Monday, 4 February 2013

Role Model

I've never had what anyone would call role models, discounting people I actually know, until very recently. It's hard to recall what directed my moral compass when I was a child, but I expect a lot of it came from parents and teachers. I do remember one stage in Primary School where I asked myself what a Princess would do, before doing anything. As I was growing up I would take advice to the letter from the book I was reading at the time, but it was always unlikely that those paper protagonists would stick around on my shoulder for any substantial length of time.

I'm not sure if this is different for me as it is for others or not. I remember often feeling terribly ignorant at the end of Primary School/beginning of Secondary school because I knew the names of virtually no actors or musical artists, and from my observation I concluded that these were the figures my peers were looking up to. In year 7 we had to write a letter to a famous person, anyone we liked, as long as they were English. I chose Stephen Fry, because he narrated the audio books of the Harry Potter series.

This is the first quantifiable moment I can think of, which indicated I would be a nerdfighter in future life.

In a nutshell, nerdfighters are a community of people who follow the vlogbrothers, Hank and John Green, on Youtube, who share and celebrate their nerdiness together, and use the power of it to decrease World-Suck. As it appears I am almost constantly blogging about Youtubers these days, I'm certain it will come as no surprise to readers that it is there that I found the first individuals I would label as my role models.

The Green bros. have created a conversation between themselves across the internet, whose videos are thought-provoking and intelligent. They've created other channels to explore the ways Youtube can be used as an educational tool, and show that young people are still inquisitive, and eager, and creative. John Green is an award-winning novelist, and I have not yet met a reader of his books who have said they haven't cried whilst reading them at least once.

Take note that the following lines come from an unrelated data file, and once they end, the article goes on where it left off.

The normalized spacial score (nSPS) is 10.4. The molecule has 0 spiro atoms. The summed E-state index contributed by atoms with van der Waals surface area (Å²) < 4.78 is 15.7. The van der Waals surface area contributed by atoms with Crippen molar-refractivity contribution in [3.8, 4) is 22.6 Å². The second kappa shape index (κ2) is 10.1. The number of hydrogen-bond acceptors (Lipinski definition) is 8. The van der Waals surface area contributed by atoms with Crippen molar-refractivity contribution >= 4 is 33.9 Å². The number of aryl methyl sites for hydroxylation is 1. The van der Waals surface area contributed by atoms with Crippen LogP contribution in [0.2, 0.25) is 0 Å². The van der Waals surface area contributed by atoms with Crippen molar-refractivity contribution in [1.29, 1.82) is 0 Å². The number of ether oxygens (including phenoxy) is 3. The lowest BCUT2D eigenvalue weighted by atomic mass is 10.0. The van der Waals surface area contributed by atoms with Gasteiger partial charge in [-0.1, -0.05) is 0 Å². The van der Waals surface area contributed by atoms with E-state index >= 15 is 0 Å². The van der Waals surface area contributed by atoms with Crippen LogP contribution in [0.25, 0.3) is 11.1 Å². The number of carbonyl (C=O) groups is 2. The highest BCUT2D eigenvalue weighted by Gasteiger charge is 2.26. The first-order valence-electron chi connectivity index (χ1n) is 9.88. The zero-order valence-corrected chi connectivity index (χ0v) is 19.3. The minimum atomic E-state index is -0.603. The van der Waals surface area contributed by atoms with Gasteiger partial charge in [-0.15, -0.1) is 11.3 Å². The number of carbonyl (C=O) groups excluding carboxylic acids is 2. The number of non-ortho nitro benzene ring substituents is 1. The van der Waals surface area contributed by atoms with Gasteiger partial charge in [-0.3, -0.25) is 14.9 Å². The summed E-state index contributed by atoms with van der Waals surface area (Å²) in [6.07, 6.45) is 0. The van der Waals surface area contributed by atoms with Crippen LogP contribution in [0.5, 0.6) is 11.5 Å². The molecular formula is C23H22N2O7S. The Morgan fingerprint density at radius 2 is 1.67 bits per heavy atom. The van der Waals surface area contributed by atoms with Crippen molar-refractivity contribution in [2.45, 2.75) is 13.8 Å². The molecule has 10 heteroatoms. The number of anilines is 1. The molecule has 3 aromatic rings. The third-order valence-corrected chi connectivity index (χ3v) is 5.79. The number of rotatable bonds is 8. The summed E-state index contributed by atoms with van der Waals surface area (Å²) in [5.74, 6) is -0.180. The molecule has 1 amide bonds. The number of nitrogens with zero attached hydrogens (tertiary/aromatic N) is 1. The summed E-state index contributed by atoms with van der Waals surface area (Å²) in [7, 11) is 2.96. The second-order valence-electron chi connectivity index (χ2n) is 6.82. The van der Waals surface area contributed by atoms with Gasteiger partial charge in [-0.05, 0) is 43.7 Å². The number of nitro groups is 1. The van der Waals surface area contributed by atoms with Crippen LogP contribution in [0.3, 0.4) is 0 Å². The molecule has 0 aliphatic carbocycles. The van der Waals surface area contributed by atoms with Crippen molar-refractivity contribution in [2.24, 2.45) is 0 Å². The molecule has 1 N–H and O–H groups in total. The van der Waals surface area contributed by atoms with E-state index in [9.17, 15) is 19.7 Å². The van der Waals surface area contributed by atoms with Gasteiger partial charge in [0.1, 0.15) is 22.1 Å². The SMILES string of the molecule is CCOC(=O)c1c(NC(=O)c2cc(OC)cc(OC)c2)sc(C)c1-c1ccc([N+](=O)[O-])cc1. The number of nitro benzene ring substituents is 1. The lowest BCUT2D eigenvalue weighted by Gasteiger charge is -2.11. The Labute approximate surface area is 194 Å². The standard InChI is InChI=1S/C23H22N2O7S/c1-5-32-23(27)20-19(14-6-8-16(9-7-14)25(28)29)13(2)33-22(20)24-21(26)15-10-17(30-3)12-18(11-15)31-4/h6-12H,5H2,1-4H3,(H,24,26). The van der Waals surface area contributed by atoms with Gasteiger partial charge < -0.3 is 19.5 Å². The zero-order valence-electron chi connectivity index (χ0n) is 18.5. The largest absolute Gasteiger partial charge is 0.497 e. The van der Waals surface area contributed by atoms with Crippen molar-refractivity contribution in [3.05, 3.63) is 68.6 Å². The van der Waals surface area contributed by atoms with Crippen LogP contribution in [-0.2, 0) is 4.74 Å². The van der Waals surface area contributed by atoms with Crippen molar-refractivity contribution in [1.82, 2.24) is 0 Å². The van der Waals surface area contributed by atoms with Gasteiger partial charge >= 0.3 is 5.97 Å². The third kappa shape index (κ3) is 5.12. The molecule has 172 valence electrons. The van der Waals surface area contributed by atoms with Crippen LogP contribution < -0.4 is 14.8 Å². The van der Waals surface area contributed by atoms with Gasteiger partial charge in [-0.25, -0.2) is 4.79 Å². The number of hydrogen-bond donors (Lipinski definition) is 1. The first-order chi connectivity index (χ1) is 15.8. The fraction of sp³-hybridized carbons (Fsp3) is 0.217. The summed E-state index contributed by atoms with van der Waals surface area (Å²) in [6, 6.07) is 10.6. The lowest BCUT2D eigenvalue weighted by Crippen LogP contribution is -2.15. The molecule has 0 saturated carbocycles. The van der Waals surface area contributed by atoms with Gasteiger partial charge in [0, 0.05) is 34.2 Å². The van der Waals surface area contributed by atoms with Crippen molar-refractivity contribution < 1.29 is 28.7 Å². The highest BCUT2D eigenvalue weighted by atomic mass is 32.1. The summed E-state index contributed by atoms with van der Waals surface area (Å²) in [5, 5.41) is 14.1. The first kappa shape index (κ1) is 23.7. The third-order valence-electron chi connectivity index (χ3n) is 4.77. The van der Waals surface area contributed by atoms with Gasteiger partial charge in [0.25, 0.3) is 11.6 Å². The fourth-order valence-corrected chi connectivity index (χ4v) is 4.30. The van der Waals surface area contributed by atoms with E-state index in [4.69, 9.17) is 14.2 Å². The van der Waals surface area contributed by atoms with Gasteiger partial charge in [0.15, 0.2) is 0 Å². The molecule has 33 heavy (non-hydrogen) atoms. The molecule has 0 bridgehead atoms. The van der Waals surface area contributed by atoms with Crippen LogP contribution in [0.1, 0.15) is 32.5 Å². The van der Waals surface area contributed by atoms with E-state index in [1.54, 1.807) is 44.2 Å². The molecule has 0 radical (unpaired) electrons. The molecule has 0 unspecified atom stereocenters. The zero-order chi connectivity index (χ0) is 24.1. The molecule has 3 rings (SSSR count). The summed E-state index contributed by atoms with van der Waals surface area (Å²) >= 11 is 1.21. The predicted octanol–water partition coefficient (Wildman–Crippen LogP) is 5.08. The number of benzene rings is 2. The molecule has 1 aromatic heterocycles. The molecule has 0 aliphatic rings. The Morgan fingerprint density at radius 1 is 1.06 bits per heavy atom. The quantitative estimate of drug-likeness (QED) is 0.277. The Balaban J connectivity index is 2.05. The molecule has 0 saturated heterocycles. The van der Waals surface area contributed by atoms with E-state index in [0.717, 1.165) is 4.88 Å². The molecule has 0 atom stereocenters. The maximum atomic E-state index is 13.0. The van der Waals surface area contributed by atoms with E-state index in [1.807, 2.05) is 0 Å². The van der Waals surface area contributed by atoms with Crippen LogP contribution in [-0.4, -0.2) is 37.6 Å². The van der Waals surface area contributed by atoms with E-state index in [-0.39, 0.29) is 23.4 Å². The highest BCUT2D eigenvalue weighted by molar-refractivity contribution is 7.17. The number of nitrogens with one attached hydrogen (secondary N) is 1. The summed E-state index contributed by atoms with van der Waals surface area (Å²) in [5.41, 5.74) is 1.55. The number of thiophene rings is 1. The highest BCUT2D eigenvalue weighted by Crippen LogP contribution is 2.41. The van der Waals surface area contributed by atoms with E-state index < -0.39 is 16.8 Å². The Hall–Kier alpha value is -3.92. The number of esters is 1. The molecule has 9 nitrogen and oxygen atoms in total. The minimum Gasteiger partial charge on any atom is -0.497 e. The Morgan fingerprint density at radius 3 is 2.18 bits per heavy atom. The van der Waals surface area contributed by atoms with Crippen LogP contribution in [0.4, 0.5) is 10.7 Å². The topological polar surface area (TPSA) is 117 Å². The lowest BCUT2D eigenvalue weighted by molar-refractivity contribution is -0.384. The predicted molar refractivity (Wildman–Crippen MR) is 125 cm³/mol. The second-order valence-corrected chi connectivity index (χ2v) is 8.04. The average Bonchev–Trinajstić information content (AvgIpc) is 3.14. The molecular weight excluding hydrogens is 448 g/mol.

John and Hank are more relatable for me than any celebrity because the connection generated is genuine. There is no costume and make-up department, no producer, no higher power pulling the strings above their videos, manufacturing the response. Even when their audience was comparatively tiny back in 2007, they made their videos to the highest possible standard, on subjects they were passionate about. In 2013, with over 900,000 subscribers, their subject matter interests me, and their advice is relevant to me.

It was these brothers, who I met last night.

John's latest work The Fault in Our Stars is on tour in the UK, celebrating the release of it on our little island. Yesterday around 900 people gathered in Cadogan Hall, London, on just one of the days of the tour. I've never experienced anything like what happened to me there. Finding myself in a whole hall full of like-minded individuals, meeting in person others who also drink in every well-articulated word of the vlogbrothers, and attempting to sing along with Hank's fast-paced tunes about quarks and deep-sea angler fish, was electrifying and unbelievable.

The evening included a book-signing by both brothers, and though we had to wait about an hour and a half for our turn, it could not have been more worth it. John said they wouldn't be offended if we left early and skipped the 2 seconds of awkward conversation we would get with them, but I wouldn't have passed up that 2 seconds for the world. Though they won't remember, it seemed important to tell them in person how much I appreciate what they do, and how much I hope they continue doing it. Plus, I now own things covered in their sharpie squiggles.

Though I've tried, meeting role models in person is indescribable. I'm glad that the Pixar film The Incredibles was wrong on that count. For me, February 3rd will be known as Annual Vlogbrothers Day, so that I can recall the night I met two of the most influential figures of my life at this point, and so that I Don't Forget To Be Awesome.

Yours, star-struck,

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